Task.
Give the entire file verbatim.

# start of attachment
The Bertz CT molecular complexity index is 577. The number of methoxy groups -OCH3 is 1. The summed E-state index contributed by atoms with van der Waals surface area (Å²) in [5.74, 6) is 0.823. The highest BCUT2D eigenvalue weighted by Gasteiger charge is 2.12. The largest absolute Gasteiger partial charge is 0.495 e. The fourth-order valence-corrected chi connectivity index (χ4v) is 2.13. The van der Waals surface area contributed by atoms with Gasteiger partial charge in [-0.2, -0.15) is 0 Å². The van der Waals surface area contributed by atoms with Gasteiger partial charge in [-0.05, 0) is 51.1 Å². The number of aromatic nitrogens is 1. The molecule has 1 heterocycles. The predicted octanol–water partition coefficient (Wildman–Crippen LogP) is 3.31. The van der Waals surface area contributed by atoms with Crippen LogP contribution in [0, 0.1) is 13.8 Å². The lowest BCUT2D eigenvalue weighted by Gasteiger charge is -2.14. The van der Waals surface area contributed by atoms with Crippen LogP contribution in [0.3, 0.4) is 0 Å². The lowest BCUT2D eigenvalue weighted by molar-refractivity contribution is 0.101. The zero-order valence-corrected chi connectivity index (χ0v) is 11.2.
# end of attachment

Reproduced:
The Bertz CT molecular complexity index is 577. The number of methoxy groups -OCH3 is 1. The summed E-state index contributed by atoms with van der Waals surface area (Å²) in [5.74, 6) is 0.823. The highest BCUT2D eigenvalue weighted by Gasteiger charge is 2.12. The largest absolute Gasteiger partial charge is 0.495 e. The fourth-order valence-corrected chi connectivity index (χ4v) is 2.13. The van der Waals surface area contributed by atoms with Gasteiger partial charge in [-0.2, -0.15) is 0 Å². The van der Waals surface area contributed by atoms with Gasteiger partial charge in [-0.05, 0) is 51.1 Å². The number of aromatic nitrogens is 1. The molecule has 1 heterocycles. The predicted octanol–water partition coefficient (Wildman–Crippen LogP) is 3.31. The van der Waals surface area contributed by atoms with Crippen LogP contribution in [0, 0.1) is 13.8 Å². The lowest BCUT2D eigenvalue weighted by Gasteiger charge is -2.14. The van der Waals surface area contributed by atoms with Crippen LogP contribution in [0.3, 0.4) is 0 Å². The lowest BCUT2D eigenvalue weighted by molar-refractivity contribution is 0.101. The zero-order valence-corrected chi connectivity index (χ0v) is 11.2.